By Jeff Bowen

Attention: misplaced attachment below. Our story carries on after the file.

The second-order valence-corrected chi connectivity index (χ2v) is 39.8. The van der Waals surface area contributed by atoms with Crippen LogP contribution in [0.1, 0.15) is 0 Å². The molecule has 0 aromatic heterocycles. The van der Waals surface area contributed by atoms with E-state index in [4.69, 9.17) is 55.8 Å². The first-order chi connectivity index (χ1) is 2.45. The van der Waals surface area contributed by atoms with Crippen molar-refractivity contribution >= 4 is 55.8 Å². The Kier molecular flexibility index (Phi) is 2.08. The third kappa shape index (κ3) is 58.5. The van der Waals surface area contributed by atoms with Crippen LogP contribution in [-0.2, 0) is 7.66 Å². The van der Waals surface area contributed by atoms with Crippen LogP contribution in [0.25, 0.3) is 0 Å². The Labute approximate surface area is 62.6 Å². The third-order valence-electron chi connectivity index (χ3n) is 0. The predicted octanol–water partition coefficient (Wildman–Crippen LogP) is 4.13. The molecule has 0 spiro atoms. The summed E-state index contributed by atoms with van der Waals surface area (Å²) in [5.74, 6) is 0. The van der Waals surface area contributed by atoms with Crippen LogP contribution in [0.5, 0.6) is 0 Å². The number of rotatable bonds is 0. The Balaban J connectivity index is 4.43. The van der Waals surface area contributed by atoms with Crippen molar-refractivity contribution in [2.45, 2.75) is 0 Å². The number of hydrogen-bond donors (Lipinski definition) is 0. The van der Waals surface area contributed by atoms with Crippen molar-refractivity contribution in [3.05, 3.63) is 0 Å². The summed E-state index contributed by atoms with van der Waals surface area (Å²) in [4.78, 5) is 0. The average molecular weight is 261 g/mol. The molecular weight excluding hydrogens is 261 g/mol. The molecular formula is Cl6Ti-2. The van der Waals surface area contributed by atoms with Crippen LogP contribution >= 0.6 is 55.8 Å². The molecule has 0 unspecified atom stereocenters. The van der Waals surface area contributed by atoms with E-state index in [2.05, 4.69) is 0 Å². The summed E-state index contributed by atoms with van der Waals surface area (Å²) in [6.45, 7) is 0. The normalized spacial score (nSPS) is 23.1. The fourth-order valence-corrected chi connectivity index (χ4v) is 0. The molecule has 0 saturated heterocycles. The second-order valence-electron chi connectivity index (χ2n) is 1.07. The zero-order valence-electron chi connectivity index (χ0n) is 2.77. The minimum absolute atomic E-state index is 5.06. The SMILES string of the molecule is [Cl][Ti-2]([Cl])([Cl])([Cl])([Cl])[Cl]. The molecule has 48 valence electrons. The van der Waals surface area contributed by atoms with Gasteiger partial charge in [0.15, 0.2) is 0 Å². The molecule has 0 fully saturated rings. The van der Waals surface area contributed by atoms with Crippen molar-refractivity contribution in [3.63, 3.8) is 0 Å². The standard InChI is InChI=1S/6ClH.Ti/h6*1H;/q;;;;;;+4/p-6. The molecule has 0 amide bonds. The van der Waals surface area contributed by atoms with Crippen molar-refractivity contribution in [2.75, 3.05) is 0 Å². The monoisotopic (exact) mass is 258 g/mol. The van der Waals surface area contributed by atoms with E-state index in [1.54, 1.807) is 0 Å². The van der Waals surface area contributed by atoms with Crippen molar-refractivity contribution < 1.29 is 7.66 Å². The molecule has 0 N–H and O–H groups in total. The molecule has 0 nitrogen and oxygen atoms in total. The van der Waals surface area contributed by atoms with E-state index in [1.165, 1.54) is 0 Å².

The Biometric Information Privacy Act (BIPA), a 2008 Illinois law governing the collection, maintenance and disclosure of biometric data, has generated thorny jurisdictional issues for years. The statue places limitations on the collection and use of such data, mandates public disclosure of a plan governing the scope of use, and requires written consent from individuals whose data is obtained. BIPA also provides a private right of action for persons aggrieved by violation of those requirements. Under the 2016 Supreme Court case Spokeo v. Robins, 136 S. Ct. 1540 (2016), the harm alleged under a data privacy statute like this must be both concrete and particularized in order to give rise to standing in federal court. District courts applying Spokeo to BIPA claims have reached quite different results, with some allowing the claims to proceed and others remanding to state court or dismissing the claims outright. Earlier this year, the Seventh Circuit provided significant guidance as to the type of BIPA claims that may trigger federal jurisdiction, with individualized informational injury potentially meeting the standing threshold but violation of general disclosure requirements falling short. Bryant v. Compass Group USA, Inc., 958 F.3d 617 (7th Cir. 2020). The Bryant decision provides important information for both defense counsel and plaintiffs, though several other issues remain in play, such as the scope of preemption under statutes governing collective bargaining agreements and the availability of insurance coverage.